PHA and Manager Not Liable for Visiting Child’s Death
Facts: A young child was shot and killed while visiting a resident at an assisted site. During her tenancy, the resident had several lease violations and alleged violations. These problems ranged from having breed-restricted dogs in her apartment, to playing loud music, to allowing individuals not on the lease to live with her.
On April 14, 2011, the manager hand delivered a lease termination letter to the resident, stating that her lease would be terminated in 14 days. And on May 12, 2011, the local PHA filed a forcible detainer action based on the resident’s failure to pay her April 2011 rent. The resident was eventually evicted in July 2011.
On May 13, 2011, the young child and his mother went to the resident’s apartment for a cookout. The child played inside the apartment with other children while the mother socialized outside with the resident and others. A neighborhood man, who was not a resident of the site, approached the group outside the apartment. The neighborhood man fired several gunshots into the windows of the apartment, wounding the boy, who died three days later.
The shooting incident arose from a conflict between the resident and another woman. The conflict had begun several months prior to the shooting, and the child’s mother was aware of the ongoing conflict. The mother had known the resident for over a year prior to the May 2011 incident, and stated that she went to visit the resident often.
The child’s mother sued the local PHA and its property manager for negligence for not evicting the resident from the apartment before the neighborhood man shot and killed her son. The trial court granted a judgment without a trial in the PHA’s favor because it ruled the PHA and the manager were entitled to immunity from litigation liability as a government agency.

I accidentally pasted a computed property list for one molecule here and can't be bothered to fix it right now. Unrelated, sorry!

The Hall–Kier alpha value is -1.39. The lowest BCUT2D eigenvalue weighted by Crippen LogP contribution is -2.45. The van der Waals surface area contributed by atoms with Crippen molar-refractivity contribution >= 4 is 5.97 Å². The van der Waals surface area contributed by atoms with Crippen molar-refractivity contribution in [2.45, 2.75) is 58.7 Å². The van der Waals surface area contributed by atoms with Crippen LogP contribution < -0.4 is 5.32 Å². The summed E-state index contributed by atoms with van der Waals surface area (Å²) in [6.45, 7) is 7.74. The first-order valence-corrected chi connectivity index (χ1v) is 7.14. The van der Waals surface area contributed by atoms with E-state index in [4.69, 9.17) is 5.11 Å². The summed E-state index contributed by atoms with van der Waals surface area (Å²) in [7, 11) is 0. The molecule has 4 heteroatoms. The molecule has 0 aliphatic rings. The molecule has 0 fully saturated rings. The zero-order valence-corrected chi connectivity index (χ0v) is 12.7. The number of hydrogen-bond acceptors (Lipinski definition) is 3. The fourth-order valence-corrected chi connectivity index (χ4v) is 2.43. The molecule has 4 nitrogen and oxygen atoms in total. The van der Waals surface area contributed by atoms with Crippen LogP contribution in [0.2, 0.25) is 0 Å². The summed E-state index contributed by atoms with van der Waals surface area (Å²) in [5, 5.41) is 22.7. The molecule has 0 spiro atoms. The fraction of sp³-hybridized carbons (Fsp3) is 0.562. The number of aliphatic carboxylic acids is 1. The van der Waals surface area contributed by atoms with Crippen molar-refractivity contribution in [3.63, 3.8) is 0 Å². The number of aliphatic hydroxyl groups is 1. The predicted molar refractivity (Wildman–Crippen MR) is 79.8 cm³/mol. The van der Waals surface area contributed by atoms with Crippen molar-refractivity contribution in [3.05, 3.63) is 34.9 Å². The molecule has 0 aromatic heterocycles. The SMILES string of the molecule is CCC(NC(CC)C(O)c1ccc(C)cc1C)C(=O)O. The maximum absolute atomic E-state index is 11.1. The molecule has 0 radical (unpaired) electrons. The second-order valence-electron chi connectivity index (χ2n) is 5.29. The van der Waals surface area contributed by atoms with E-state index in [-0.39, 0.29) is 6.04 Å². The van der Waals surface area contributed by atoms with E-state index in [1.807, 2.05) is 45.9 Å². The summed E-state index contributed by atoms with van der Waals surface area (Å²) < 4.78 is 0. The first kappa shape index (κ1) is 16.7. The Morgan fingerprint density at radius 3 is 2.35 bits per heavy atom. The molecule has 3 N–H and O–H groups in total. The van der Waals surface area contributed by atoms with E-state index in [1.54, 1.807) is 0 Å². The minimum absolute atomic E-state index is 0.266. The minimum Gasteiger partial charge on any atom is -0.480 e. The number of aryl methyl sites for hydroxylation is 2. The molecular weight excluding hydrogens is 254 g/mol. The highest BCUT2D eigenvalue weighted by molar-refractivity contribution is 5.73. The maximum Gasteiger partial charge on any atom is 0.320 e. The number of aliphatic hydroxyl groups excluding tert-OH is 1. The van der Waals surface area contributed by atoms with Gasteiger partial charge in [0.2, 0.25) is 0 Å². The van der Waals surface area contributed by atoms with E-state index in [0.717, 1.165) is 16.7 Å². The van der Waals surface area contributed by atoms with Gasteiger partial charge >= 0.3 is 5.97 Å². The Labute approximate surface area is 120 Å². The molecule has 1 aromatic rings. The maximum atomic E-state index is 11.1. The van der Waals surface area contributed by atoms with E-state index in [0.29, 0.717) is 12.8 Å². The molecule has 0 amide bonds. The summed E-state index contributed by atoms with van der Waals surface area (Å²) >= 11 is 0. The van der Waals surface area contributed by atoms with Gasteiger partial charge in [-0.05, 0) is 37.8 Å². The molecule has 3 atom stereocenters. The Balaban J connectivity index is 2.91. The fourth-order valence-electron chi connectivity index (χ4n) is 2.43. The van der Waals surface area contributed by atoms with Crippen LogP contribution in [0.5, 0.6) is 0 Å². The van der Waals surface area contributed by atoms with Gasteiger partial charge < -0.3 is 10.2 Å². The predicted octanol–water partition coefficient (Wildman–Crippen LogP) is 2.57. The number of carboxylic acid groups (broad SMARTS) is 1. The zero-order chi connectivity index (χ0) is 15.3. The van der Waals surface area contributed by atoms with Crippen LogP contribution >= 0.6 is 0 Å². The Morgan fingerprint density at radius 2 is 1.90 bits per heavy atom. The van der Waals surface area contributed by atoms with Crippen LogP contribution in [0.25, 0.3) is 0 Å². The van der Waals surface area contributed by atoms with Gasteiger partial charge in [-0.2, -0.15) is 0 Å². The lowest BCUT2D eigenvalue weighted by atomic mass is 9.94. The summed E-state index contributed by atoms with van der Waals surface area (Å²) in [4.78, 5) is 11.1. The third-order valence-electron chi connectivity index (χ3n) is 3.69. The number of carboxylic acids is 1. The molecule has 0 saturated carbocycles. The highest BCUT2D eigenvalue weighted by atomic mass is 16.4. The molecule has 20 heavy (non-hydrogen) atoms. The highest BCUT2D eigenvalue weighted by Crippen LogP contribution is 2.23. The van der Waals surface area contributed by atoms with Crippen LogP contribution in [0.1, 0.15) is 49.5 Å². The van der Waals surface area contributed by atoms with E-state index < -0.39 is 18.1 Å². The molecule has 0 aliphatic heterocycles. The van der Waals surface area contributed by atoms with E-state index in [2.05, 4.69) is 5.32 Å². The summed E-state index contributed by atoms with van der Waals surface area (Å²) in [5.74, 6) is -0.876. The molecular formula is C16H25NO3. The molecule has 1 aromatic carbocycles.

Rulings: A Kentucky appeals court agreed with the lower court’s decision.
Reasoning: Under state law, the state of Kentucky and its counties have immunity, a judicial doctrine that prevents the government or its political subdivisions, departments, and agencies from being sued without its consent. Here, the court concluded that the PHA is a government agency of its county. The PHA performs the government function of addressing state-level concerns regarding “unsafe and unsanitary housing conditions and a shortage of safe and sanitary dwelling accommodations for persons of low income,” which the Kentucky General Assembly has declared constitutes an “essential government function” that addresses public health and safety concerns of the state.
With regard to the property manager, because she was performing a discretionary task, the court ruled that she is likewise entitled to immunity from suit in her individual capacity. The state’s doctrine of qualified official immunity shields public officers and employees from liability for the negligent performance of discretionary acts if done in good faith and within the scope of their authority. Here, the manager had discretion in determining how or whether to pursue eviction for lease infractions.
The residential lease agreement contains multiple provisions in which tenants are advised that certain actions—such as disorderly, disruptive, or abusive conduct and criminal activity threatening others’ health, safety, or right to peaceful enjoyment—"may result in termination” or “shall be cause for termination.” While the lease language provides instances that “shall be cause” for eviction or termination, there is no language that requires eviction.
- Bryant v. Louisville Metro Housing Authority, June 2017